Steeped in the Blood: On The May 15th, 1970 Jackson State KillingsHistorians in the News
tags: racism, civil rights
On the night of May 14, 1970, Phillip Gibbs and James Earl Green made their way to Alexander Hall, a women’s dormitory, on the campus of Jackson State College. Although a protest was taking place down the street, in which a dump truck was set on fire, the two young men were on campus to pay social calls. In the early morning hours of May 15, a group of law enforcement officers approached the students standing outside the building, which included Gibbs and Green, firing upon the congregation after a bottle crashed behind the armed men. Separated by a chain link fence, the unarmed students did not pose a direct threat to police officers, yet notions of Black criminality, white racism, and an effort to preserve order created an atmosphere of danger. In the end, Gibbs and Green were both killed, while twelve others suffered injuries as a result of the shooting. The tragic events in Jackson, however, were overshadowed by the shooting at Kent State University nearly two weeks earlier, the latter standing out in historical memory as the primary example of violence that occurred during the student movement of the 1960s and 70s.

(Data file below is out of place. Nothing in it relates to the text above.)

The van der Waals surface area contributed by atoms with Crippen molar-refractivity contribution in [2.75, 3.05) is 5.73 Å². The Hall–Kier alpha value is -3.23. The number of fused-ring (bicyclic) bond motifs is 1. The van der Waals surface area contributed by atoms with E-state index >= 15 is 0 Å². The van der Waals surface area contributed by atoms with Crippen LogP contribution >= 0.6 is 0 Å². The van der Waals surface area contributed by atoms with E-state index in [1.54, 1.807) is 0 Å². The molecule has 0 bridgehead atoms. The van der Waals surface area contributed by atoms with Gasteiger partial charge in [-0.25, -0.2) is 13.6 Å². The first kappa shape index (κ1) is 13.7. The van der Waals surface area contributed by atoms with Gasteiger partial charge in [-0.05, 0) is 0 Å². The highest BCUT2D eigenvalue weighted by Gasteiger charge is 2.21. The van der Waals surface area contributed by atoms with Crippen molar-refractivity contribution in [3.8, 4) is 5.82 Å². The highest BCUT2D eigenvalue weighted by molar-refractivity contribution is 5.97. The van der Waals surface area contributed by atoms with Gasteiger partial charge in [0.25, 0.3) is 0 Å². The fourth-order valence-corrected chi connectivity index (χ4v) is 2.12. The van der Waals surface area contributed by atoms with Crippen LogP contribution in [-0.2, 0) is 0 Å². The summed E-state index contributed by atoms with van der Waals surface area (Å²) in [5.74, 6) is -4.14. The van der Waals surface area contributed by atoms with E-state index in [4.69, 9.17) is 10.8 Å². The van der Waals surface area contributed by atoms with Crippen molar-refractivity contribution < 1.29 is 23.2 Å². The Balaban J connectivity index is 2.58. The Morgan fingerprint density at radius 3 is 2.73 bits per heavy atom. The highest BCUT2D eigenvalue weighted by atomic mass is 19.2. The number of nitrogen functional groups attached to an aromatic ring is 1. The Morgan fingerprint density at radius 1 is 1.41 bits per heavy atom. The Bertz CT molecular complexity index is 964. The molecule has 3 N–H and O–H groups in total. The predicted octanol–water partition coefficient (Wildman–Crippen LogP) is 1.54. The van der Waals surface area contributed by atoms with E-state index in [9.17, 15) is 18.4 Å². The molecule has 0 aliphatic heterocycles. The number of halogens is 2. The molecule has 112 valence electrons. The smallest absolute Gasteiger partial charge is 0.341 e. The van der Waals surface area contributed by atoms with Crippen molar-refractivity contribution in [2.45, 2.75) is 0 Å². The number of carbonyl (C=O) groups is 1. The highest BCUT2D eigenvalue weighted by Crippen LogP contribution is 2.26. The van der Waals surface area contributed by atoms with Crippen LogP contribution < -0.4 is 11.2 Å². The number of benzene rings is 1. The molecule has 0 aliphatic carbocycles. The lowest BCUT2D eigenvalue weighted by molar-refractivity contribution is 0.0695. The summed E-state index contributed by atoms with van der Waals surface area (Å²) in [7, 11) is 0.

Historian Nancy K. Bristow’s Steeped in the Blood of Racism: Black Power, Law and Order and the 1970 Shooting at Jackson State College explores the relationship between Black Power activism, racially-coded notions of law and order, and the shooting at Jackson State College in 1970. Bristow argues that demands for law and order, from Washington, D.C. to Jackson, Mississippi, intensified during the era of Black student activism, which, in turn, resulted in the shooting at Jackson State College. The race-neutral appeal to maintain order in a society undergoing social transformation was part of the broader campaign of resistance to Black civil rights and the preservation of white supremacy in the mid-twentieth-century. For many white Americans, it felt as though their country was unraveling due to the concurrent social movements of the time. The logical response to anti-war protestors, Black Power advocates, and student activists, according to President Richard Nixon and his supporters, was to minimize violence by acting violently towards these groups. In Bristow’s work, the author claims that it was only a matter of time before Black students became the victims of an idea that supported violence against Black communities.
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